The state’s weak public-records law, combined with the city of Boston’s lax response to requests for documents, has led to 221 such requests being terminated. Sean Philip Cotter reports in the Boston Herald:
Boston’s records office cited its own inaction in closing 221 public records requests in total, the city now says, going back to March 29, 2021, jumping the total number up significantly from what the office originally offered.
The city is taking the position that because it never responded to previous requests, those seeking them must no longer want them. Justin Silverman, executive director of the New England First Amendment Coalition, told me by email:
Up until Cotter’s reporting, Boston had a policy of automatically closing out public records requests based on its own inaction. Essentially the city was saying in at least 200 cases, because we’ve taken too long to get back to you, we’re going to assume you no longer want the records you requested. That’s one way to shut up people looking for information.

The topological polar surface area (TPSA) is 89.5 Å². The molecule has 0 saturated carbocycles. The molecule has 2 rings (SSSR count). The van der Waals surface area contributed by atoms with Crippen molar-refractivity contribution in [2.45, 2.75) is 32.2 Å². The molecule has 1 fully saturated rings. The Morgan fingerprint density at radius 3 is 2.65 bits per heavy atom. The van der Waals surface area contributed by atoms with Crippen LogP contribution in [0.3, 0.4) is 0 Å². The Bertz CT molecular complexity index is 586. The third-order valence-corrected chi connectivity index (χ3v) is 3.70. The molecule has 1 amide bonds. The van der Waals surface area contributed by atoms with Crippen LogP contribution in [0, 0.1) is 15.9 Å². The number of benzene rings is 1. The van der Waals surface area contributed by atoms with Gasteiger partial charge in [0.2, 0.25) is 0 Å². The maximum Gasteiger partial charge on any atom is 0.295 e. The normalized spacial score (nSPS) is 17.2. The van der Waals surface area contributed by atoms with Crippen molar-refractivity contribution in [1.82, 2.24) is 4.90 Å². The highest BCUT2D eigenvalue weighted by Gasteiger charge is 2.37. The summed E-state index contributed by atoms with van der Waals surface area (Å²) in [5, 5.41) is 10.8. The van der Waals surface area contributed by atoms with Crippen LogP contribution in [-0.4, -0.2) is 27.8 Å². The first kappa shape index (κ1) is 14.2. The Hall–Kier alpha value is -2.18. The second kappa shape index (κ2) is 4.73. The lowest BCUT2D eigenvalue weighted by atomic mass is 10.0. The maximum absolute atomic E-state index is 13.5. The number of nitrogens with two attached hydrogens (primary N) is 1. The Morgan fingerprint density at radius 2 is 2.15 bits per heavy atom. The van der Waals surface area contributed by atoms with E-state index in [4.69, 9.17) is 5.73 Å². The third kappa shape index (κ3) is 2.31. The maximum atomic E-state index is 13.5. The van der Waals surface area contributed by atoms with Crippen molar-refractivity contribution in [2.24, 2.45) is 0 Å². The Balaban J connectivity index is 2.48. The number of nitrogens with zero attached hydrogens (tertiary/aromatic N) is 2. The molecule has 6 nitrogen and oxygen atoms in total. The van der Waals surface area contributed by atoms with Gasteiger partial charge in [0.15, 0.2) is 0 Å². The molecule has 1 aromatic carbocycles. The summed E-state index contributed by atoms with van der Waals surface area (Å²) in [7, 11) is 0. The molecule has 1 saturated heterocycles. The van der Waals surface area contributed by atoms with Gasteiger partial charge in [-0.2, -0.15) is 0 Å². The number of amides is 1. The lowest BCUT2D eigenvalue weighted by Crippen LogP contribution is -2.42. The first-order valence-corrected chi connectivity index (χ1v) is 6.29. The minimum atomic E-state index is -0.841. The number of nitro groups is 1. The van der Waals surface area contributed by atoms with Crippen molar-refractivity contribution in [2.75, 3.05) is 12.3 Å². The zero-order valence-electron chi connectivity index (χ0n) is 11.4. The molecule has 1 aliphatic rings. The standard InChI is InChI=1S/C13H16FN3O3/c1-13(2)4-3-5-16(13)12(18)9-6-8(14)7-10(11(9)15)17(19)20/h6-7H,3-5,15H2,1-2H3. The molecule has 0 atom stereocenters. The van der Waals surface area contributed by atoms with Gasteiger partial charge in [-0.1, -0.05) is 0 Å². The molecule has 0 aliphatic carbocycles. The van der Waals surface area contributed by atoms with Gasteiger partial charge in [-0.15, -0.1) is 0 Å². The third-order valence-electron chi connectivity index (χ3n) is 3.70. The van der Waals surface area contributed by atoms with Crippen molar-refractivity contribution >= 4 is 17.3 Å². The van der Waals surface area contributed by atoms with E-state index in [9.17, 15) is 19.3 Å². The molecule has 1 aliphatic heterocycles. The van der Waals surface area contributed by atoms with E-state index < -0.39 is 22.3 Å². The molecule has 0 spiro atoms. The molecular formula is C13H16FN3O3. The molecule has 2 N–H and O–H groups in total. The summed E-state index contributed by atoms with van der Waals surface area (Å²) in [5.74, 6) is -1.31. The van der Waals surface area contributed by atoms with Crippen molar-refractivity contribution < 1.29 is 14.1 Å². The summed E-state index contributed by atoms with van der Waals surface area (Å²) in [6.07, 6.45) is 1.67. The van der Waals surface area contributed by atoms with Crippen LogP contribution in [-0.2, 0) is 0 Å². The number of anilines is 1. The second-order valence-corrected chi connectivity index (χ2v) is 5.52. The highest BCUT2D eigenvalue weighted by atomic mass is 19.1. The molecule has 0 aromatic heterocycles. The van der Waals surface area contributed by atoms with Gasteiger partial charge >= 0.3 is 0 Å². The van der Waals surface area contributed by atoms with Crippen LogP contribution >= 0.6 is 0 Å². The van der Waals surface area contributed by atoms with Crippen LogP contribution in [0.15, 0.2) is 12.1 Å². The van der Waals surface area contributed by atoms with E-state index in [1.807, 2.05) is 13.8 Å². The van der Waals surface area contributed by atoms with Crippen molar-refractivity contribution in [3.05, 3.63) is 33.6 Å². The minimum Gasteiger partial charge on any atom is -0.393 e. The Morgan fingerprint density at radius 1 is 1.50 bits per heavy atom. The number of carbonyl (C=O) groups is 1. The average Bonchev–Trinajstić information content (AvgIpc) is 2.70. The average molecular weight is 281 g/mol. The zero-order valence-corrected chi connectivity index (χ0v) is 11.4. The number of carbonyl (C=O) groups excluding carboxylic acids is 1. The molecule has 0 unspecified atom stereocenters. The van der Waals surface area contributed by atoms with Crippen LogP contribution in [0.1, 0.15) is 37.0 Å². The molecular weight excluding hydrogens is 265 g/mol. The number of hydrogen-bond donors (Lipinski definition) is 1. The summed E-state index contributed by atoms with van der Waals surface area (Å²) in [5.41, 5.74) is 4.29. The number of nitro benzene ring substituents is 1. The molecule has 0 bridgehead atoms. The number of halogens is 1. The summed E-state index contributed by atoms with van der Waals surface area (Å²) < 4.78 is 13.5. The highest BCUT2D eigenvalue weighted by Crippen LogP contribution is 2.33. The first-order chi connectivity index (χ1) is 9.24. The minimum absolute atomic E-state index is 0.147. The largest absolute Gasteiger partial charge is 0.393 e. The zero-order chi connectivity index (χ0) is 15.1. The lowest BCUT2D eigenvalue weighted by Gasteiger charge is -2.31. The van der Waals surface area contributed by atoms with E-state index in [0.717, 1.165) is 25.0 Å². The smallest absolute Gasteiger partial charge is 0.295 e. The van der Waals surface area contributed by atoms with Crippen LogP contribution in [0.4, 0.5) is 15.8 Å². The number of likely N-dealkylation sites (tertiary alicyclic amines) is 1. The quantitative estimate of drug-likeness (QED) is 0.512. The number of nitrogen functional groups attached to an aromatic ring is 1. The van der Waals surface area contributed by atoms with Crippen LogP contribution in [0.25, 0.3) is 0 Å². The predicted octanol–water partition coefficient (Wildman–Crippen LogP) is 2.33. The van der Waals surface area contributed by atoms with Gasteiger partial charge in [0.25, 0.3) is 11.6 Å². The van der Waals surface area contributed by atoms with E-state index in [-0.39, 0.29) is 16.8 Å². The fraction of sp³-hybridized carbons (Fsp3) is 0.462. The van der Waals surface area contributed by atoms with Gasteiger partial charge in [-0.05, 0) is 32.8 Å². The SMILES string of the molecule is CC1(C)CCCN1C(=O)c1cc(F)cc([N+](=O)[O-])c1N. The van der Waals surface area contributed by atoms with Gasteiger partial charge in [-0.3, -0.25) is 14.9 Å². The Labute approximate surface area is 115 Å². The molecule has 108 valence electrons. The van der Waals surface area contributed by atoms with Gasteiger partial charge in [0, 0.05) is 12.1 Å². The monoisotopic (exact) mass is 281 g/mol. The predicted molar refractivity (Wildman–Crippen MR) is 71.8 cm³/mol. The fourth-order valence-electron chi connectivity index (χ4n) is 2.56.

Needless to say, this is not a good look for Mayor Michelle Wu or Shawn Williams, the city’s records access officer. Nor is it especially new. Back in June, Colman Herman reported for CommonWealth Magazine that 98 public records appeals had been filed with the secretary of state’s office “because the filers were dissatisfied with the city’s responses or lack of a response.” The secretary of state sided with the filers on 90 occasions and with the city just eight times. But don’t expect much to happen — the state’s public records law is among the weakest in the country.
According to Cotter’s article in the Herald, Wu has promised to do better, with her press office saying that the city ended its practice of automatically closing out public records requests earlier this summer. “The city has stressed that transparency, which Wu campaigned on, is a top priority,” Cotter wrote.
Wu will mark her first year as mayor next month. It’s time for her to start making good on her promise.